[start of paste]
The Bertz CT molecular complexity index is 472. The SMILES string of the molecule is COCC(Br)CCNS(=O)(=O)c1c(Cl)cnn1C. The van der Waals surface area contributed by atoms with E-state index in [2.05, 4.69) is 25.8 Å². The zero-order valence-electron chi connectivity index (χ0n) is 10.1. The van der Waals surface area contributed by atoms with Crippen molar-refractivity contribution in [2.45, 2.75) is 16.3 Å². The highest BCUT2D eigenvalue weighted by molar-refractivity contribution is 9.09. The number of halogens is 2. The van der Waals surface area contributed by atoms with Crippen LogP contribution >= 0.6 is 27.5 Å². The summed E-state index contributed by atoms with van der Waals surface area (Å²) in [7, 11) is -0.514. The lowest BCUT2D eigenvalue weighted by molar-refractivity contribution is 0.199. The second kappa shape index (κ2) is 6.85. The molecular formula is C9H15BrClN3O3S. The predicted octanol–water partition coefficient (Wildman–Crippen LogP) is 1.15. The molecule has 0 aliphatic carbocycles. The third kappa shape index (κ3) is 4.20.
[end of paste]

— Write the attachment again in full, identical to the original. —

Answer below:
The Bertz CT molecular complexity index is 472. The SMILES string of the molecule is COCC(Br)CCNS(=O)(=O)c1c(Cl)cnn1C. The van der Waals surface area contributed by atoms with E-state index in [2.05, 4.69) is 25.8 Å². The zero-order valence-electron chi connectivity index (χ0n) is 10.1. The van der Waals surface area contributed by atoms with Crippen molar-refractivity contribution in [2.45, 2.75) is 16.3 Å². The highest BCUT2D eigenvalue weighted by molar-refractivity contribution is 9.09. The number of halogens is 2. The van der Waals surface area contributed by atoms with Crippen LogP contribution >= 0.6 is 27.5 Å². The summed E-state index contributed by atoms with van der Waals surface area (Å²) in [7, 11) is -0.514. The lowest BCUT2D eigenvalue weighted by molar-refractivity contribution is 0.199. The second kappa shape index (κ2) is 6.85. The molecular formula is C9H15BrClN3O3S. The predicted octanol–water partition coefficient (Wildman–Crippen LogP) is 1.15. The molecule has 0 aliphatic carbocycles. The third kappa shape index (κ3) is 4.20.